In an essay entitled The Urge to Self-Destruction, Arthur Koestler wrote: “Even a cursory glance at history should convince one that individual crimes, committed for selfish motives, play a quite insignificant role in the human tragedy compared with the numbers massacred in unselfish love of one's tribe, nation, dynasty, church or ideology...Wars are not fought for personal gain, but out of loyalty and devotion to king, country or cause... We have seen on the screen the radiant love of the Führer on the faces of the Hitler Youth... They are transfixed with love, like monks in ecstasy on religious paintings. The sound of the nation's anthem, the sight of its proud flag, makes you feel part of a wonderfully loving community. The fanatic is prepared to lay down his life for the object of his worship, as the lover is prepared to die for his idol. He is, alas, also prepared to kill anybody who represents a supposed threat to the idol.” The emotion described here by Koestler is the same as the communal defense mechanism (“militant enthusiasm”) described in biological terms by Lorenz.

Generations of schoolboys have learned the Latin motto: “Dulce et decorum est pro patria mori” (It is both sweet and noble to die for one's country). Even in today's world, death in battle in defense of country and religion is still praised by nationalists. However, because of the development of weapons of mass destruction, both nationalism and narrow patriotism have become dangerous anachronisms.

In thinking of violence and war, we must be extremely careful not to confuse the behavioral patterns that lead to wife-beating or bar-room brawls with those that lead to episodes like the trench warfare of the First World War, or to the nuclear bombing of Hiroshima and Nagasaki. The first type of aggression is similar to the rank-determining fights of animals, while the second is more akin to the team-spirit exhibited by a football side. Heroic behaviour in defense of one's community has been praised throughout the ages, but the tendency to such behaviour has now become a threat to the survival of civilization, since tribalism makes war possible, and war with thermonuclear weapons threatens civilization with catastrophe.

Warfare involves not only a high degree of aggression, but also an extremely high degree of altruism. Soldiers kill, but they also sacrifice their own lives. Thus patriotism and duty are as essential to war as the willingness to kill. As Arthur Koestler points out: “Wars are not fought for personal gain, but out of loyalty and devotion to king, country or cause...”

Tribalism involves passionate attachment to one's own group, self-sacrifice for the sake of the group, willingness both to die and to kill if necessary to defend the group from its enemies, and belief that in case of a conflict, one's own group is always in the right.

Population genetics

If we examine altruism and aggression in humans, we notice that members of our species exhibit great altruism towards their own children. Kindness towards close relatives is also characteristic of human behavior, and the closer the biological relationship is between two humans, the greater is the altruism they tend to show towards each other. This profile of altruism is easy to explain on the basis of Darwinian natural selection since two closely related individuals share many genes and, if they cooperate, the genes will be more effectively propagated.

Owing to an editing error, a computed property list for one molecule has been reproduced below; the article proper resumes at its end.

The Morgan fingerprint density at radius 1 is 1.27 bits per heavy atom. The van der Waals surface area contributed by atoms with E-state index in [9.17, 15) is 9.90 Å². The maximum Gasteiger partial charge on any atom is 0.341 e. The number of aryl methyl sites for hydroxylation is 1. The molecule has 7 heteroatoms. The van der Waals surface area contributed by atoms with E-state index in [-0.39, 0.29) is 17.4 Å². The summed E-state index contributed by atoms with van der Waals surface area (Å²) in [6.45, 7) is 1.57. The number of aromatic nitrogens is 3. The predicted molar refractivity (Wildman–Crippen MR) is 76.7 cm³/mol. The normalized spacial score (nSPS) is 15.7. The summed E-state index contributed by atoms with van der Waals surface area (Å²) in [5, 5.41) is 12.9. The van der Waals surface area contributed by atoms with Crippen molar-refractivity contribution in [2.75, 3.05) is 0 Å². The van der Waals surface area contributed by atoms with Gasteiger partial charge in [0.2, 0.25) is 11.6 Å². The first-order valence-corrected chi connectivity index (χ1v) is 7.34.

To explain from an evolutionary point of view the communal defense mechanism discussed by Lorenz - the willingness of humans to kill and be killed in defense of their communities - we have only to imagine that our ancestors lived in small tribes and that marriage was likely to take place within a tribe rather than across tribal boundaries. Under these circumstances, each tribe would tend to consist of genetically similar individuals. The tribe itself, rather than the individual, would be the unit on which the evolutionary forces of natural selection would act. The idea of group selection in evolution was proposed in the 1930's by J.B.S. Haldane and R.A. Fisher, and more recently it has been discussed by W.D. Hamilton and E.O. Wilson.

According to the group selection model, a tribe whose members showed altruism towards each other would be more likely to survive than a tribe whose members cooperated less effectively. Since several tribes might be in competition for the same territory, intertribal aggression might, under some circumstances, increase the chances for survival of one's own tribe. Thus, on the basis of the group selection model, one would expect humans to be kind and cooperative towards members of their own group, but at the same time to sometimes exhibit aggression towards members of other groups, especially in conflicts over territory. One would also expect intergroup conflicts to be most severe in cases where the boundaries between groups are sharpest - where marriage is forbidden across the boundaries.

Military-industrial complexes

Today the world spends more than 1.8 trillion US dollars per year on armaments. This enormous river of money, almost too large to be imagined, drives and perpetuates the institution of war. Money from immensely rich corporate oligarchs buys the votes of politicians and the propaganda of the mainstream media. Numbed by the propaganda, citizens allow the politicians to vote for obscenely bloated military budgets, which further enrich the corporate oligarchs, and the circular flow continues. The fact that inherited human nature contains an element of tribalism makes it easy for the propaganda of the powerholders to label other nations or ethnic groups as “enemies”. Without enemies, industrial-military complexes would wither.

Hope for the future

Luckily, tribalism can be overwritten by ethics. Indeed, ethical education became a part of human cultural evolution in order to overwrite tribalism, when the agricultural revolution changed humans from tribal hunter-gatherers to farmers living in larger and more heterogeneous settled communities.

The social and political groups of the modern world are larger still, and are often multiracial and multiethnic. There are a number of large countries that are remarkable for their diversity, for example India, China, Brazil, and the United States. Nevertheless it has been possible to establish social cohesion and group identity within each of these enormous nations.

It is not an impossible goal to think of enlarging the already-large groups of the modern world to include all of humanity. Doing so is the great task that history has given to our generation.